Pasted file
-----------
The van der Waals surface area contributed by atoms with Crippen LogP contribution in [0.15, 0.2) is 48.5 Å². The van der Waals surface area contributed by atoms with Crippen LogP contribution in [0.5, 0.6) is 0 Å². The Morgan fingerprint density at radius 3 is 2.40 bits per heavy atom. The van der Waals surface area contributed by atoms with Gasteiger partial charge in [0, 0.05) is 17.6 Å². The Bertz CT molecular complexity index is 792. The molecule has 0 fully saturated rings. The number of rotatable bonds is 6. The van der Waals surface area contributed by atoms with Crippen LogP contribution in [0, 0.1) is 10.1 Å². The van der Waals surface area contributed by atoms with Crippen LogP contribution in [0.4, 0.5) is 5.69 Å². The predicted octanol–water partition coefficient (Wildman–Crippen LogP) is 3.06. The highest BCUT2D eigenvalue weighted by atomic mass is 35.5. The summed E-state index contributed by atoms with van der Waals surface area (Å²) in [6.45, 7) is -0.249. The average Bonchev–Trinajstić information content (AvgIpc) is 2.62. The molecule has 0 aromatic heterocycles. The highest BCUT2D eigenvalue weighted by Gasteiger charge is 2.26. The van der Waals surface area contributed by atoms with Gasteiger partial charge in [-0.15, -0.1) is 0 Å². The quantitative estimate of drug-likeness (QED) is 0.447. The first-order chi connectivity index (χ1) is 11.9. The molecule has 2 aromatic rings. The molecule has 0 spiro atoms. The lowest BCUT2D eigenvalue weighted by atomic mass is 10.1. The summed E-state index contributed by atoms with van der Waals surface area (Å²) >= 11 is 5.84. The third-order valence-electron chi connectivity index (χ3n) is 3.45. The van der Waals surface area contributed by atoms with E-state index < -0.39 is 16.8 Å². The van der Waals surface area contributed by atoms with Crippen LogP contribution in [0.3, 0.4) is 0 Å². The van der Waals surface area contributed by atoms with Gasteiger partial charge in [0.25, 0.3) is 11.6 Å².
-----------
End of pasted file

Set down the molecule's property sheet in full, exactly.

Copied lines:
The van der Waals surface area contributed by atoms with Crippen LogP contribution in [0.15, 0.2) is 48.5 Å². The van der Waals surface area contributed by atoms with Crippen LogP contribution in [0.5, 0.6) is 0 Å². The Morgan fingerprint density at radius 3 is 2.40 bits per heavy atom. The van der Waals surface area contributed by atoms with Gasteiger partial charge in [0, 0.05) is 17.6 Å². The Bertz CT molecular complexity index is 792. The molecule has 0 fully saturated rings. The number of rotatable bonds is 6. The van der Waals surface area contributed by atoms with Crippen LogP contribution in [0, 0.1) is 10.1 Å². The van der Waals surface area contributed by atoms with Crippen LogP contribution in [0.4, 0.5) is 5.69 Å². The predicted octanol–water partition coefficient (Wildman–Crippen LogP) is 3.06. The highest BCUT2D eigenvalue weighted by atomic mass is 35.5. The summed E-state index contributed by atoms with van der Waals surface area (Å²) in [6.45, 7) is -0.249. The average Bonchev–Trinajstić information content (AvgIpc) is 2.62. The molecule has 0 aromatic heterocycles. The highest BCUT2D eigenvalue weighted by Gasteiger charge is 2.26. The van der Waals surface area contributed by atoms with Gasteiger partial charge in [-0.15, -0.1) is 0 Å². The quantitative estimate of drug-likeness (QED) is 0.447. The first-order chi connectivity index (χ1) is 11.9. The molecule has 2 aromatic rings. The molecule has 0 spiro atoms. The lowest BCUT2D eigenvalue weighted by atomic mass is 10.1. The summed E-state index contributed by atoms with van der Waals surface area (Å²) >= 11 is 5.84. The third-order valence-electron chi connectivity index (χ3n) is 3.45. The van der Waals surface area contributed by atoms with E-state index < -0.39 is 16.8 Å². The van der Waals surface area contributed by atoms with Crippen LogP contribution in [0.3, 0.4) is 0 Å². The van der Waals surface area contributed by atoms with Gasteiger partial charge in [0.25, 0.3) is 11.6 Å².